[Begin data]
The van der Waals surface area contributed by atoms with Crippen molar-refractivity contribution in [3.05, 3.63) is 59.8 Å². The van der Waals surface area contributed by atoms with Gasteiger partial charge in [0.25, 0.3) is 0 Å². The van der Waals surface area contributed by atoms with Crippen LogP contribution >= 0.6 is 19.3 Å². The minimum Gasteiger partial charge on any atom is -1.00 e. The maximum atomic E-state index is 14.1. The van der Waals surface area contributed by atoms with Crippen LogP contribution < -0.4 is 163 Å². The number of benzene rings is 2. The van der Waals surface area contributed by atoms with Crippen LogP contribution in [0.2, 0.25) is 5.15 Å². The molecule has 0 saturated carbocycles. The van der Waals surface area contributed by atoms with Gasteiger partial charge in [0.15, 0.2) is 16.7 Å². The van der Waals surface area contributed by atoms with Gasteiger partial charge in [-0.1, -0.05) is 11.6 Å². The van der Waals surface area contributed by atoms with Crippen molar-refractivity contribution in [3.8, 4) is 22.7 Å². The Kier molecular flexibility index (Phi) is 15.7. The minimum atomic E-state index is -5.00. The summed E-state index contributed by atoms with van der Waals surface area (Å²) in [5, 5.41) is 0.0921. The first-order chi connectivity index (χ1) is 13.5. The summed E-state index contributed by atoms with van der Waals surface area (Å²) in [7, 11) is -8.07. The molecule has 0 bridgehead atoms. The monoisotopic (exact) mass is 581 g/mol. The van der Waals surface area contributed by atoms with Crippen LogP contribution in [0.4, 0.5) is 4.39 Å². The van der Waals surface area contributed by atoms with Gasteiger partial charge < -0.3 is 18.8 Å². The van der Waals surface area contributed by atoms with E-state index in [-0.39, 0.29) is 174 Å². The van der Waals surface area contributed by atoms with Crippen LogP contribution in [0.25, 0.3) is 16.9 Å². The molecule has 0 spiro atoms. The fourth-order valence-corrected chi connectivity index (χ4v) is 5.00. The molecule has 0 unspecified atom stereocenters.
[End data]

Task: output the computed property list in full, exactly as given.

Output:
The van der Waals surface area contributed by atoms with Crippen molar-refractivity contribution in [3.05, 3.63) is 59.8 Å². The van der Waals surface area contributed by atoms with Gasteiger partial charge in [0.25, 0.3) is 0 Å². The van der Waals surface area contributed by atoms with Crippen LogP contribution >= 0.6 is 19.3 Å². The minimum Gasteiger partial charge on any atom is -1.00 e. The maximum atomic E-state index is 14.1. The van der Waals surface area contributed by atoms with Crippen LogP contribution < -0.4 is 163 Å². The number of benzene rings is 2. The van der Waals surface area contributed by atoms with Crippen LogP contribution in [0.2, 0.25) is 5.15 Å². The molecule has 0 saturated carbocycles. The van der Waals surface area contributed by atoms with Gasteiger partial charge in [0.15, 0.2) is 16.7 Å². The van der Waals surface area contributed by atoms with Gasteiger partial charge in [-0.1, -0.05) is 11.6 Å². The van der Waals surface area contributed by atoms with Crippen molar-refractivity contribution in [3.8, 4) is 22.7 Å². The Kier molecular flexibility index (Phi) is 15.7. The minimum atomic E-state index is -5.00. The summed E-state index contributed by atoms with van der Waals surface area (Å²) in [5, 5.41) is 0.0921. The first-order chi connectivity index (χ1) is 13.5. The summed E-state index contributed by atoms with van der Waals surface area (Å²) in [7, 11) is -8.07. The molecule has 0 bridgehead atoms. The monoisotopic (exact) mass is 581 g/mol. The van der Waals surface area contributed by atoms with Crippen LogP contribution in [0.4, 0.5) is 4.39 Å². The van der Waals surface area contributed by atoms with Gasteiger partial charge < -0.3 is 18.8 Å². The van der Waals surface area contributed by atoms with E-state index in [-0.39, 0.29) is 174 Å². The van der Waals surface area contributed by atoms with Crippen LogP contribution in [0.25, 0.3) is 16.9 Å². The molecule has 0 spiro atoms. The fourth-order valence-corrected chi connectivity index (χ4v) is 5.00. The molecule has 0 unspecified atom stereocenters.